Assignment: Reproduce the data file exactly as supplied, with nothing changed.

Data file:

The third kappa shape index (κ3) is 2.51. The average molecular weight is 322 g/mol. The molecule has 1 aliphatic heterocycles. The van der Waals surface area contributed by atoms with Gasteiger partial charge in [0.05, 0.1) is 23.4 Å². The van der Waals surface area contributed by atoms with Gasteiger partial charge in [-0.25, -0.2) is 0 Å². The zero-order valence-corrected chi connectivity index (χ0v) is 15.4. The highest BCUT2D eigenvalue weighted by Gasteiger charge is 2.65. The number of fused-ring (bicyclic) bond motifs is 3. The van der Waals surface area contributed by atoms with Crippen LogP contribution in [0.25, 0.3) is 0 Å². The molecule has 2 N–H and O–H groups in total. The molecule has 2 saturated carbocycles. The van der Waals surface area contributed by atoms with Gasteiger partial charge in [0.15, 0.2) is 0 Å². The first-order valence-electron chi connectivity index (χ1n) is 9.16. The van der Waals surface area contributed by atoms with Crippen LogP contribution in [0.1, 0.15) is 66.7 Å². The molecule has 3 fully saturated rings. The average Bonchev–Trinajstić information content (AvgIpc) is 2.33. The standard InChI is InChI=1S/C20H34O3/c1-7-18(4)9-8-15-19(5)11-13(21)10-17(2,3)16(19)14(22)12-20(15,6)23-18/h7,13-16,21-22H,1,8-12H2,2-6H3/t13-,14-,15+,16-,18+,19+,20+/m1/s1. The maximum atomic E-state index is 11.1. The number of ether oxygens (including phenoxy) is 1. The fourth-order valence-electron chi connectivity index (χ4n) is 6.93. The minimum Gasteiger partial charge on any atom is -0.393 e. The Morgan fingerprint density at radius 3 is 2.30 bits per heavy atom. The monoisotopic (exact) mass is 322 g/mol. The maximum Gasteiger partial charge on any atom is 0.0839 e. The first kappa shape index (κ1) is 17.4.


The third kappa shape index (κ3) is 2.51. The average molecular weight is 322 g/mol. The molecule has 1 aliphatic heterocycles. The van der Waals surface area contributed by atoms with Gasteiger partial charge in [0.05, 0.1) is 23.4 Å². The van der Waals surface area contributed by atoms with Gasteiger partial charge in [-0.25, -0.2) is 0 Å². The zero-order valence-corrected chi connectivity index (χ0v) is 15.4. The highest BCUT2D eigenvalue weighted by Gasteiger charge is 2.65. The number of fused-ring (bicyclic) bond motifs is 3. The van der Waals surface area contributed by atoms with Crippen LogP contribution in [0.25, 0.3) is 0 Å². The molecule has 2 N–H and O–H groups in total. The molecule has 2 saturated carbocycles. The van der Waals surface area contributed by atoms with Gasteiger partial charge in [0.15, 0.2) is 0 Å². The first-order valence-electron chi connectivity index (χ1n) is 9.16. The van der Waals surface area contributed by atoms with Crippen LogP contribution in [0.1, 0.15) is 66.7 Å². The molecule has 3 fully saturated rings. The average Bonchev–Trinajstić information content (AvgIpc) is 2.33. The standard InChI is InChI=1S/C20H34O3/c1-7-18(4)9-8-15-19(5)11-13(21)10-17(2,3)16(19)14(22)12-20(15,6)23-18/h7,13-16,21-22H,1,8-12H2,2-6H3/t13-,14-,15+,16-,18+,19+,20+/m1/s1. The maximum atomic E-state index is 11.1. The number of ether oxygens (including phenoxy) is 1. The fourth-order valence-electron chi connectivity index (χ4n) is 6.93. The minimum Gasteiger partial charge on any atom is -0.393 e. The Morgan fingerprint density at radius 3 is 2.30 bits per heavy atom. The monoisotopic (exact) mass is 322 g/mol. The maximum Gasteiger partial charge on any atom is 0.0839 e. The first kappa shape index (κ1) is 17.4.